That may sound hokey but it really works. The emotional honesty of the storytelling is the big strength of the album, from the energetic rush of young Kendrick racing through traffic to get laid in Sherane a.k.a Master Splinter’s Daughter, to the tremble in his voice when he's jacked in m.A.A.d city to the belligerent teen prostitute who tells Kendrick not to dare speak for her on the album's tear-jerking centerpiece, Sing About Me, I'm Dying of Thirst
GKMC is a rap opera that tells the story of a young man immersed in street culture, but it's also a comment on the culture of hip-hop and the use of Compton as a symbol for an anarchic landscape that's very dangerous and very "real.""K-dot" is extremely self-aware, and the sex-and-violence fueled path he treads is illuminated by a thread of redemption (the record starts with a prayer). As "the music of being young and dumb" thrusts Kendrick out onto the streets, the songs are interrupted with clips of his mother telling him to bring her van back and reminding us it's a school night.
These clips are reminiscent of a previous generation of gangsta rap, when albums like The Chronic and Doggystyle were peppered with little interludes, most of them quite funny. While Lamar's little video clips (the album is presented as a "short film") are not without humor, they're a little more involved and move the story along, giving it a very true-to-life feel.
GKMC is a gangsta rap album, but it's also a cautionary tale. The characters are desperately trying to grab a piece of the pie, quick to drown their sorrows in alcohol and prone to violent outbursts. Needless to say, this does not end well. But instead of just blowing this off as "a Compton thang," Lamar examines it from a lot of angles, showing, for example, how a normally sober, spirtual kid can end up a criminal (The Art of Peer Pressure). The record has an unmistakable basis in Christian morality ("Where your sword at?/Hand on the cross and swear that", Kendrick raps on Compton), but there seems to be a lot of insecurity and anxiety around whether this is enough to survive the mean streets of Compton.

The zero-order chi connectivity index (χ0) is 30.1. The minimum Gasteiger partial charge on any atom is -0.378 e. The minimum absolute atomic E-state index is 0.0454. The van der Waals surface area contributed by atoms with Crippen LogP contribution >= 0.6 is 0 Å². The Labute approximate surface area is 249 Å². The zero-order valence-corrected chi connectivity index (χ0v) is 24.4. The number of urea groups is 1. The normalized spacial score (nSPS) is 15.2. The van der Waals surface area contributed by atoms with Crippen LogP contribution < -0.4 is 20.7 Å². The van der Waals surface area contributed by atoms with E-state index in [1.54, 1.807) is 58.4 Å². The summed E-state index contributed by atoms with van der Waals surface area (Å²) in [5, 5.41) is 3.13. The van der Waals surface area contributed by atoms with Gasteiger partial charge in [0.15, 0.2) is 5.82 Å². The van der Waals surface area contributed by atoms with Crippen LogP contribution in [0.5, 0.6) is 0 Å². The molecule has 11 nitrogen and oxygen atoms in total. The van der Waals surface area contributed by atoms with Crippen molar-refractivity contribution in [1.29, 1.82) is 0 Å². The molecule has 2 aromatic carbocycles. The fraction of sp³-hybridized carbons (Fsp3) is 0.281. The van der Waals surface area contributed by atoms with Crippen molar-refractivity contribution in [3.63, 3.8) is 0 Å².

The metaphors are constantly mixed, and the narrative goes back and forth, and this seems to be intentional -- we start with a prayer, we end in the real world with Kendrick running out the door again. The most interesting spiritual moment on the album, where an old lady preaches at them in the middle of a gang fight and presumably baptizes them on the spot, is preluded with Kendrick rapping "you dying of thirst/so hop in that water/and pray that it works," a line that recalls the decadent desperation of Swimming Pools (Drank) (extended version)
The production seems to follow the same path, sometimes loud and full of bragadaccio, sometimes quiet and unsure, sometimes just simple and smooth to highlight the lyrics. Often the soundscape is used for the purpose of storytelling, as in "Sing About Me, I'm Dying of Thirst," where a rapper is shot in the middle of a sentence. Compare the vicious use of gunshots as percussion in the old days; this is a lot more true to life, a lot less cynical, and it makes heightens the awareness of mortality that is the songs's dramatic effect.
Having MC Eiht and Dr. Dre, two of Compton's most famous rappers, on the album ties GKMC into the tradition of the west-coast gansta-rap as well as allowing some older voices to speak to Kendrick's themes. MC Eiht's cold acceptance of laced blunts and drive-bys in response to Kendrick's frantic verses (on "m.A.A.d city") is very effective, and Dr. Dre's familiar cadence in "Compton" reminds us why the city was such a big deal in the first place.
Overall, this album represents an ambitious project that is very effective. The hooks are catchy, Kendrick's voice is amazingly versatile, and the deeper themes hold up well to repeated listens. My rating: 8/10.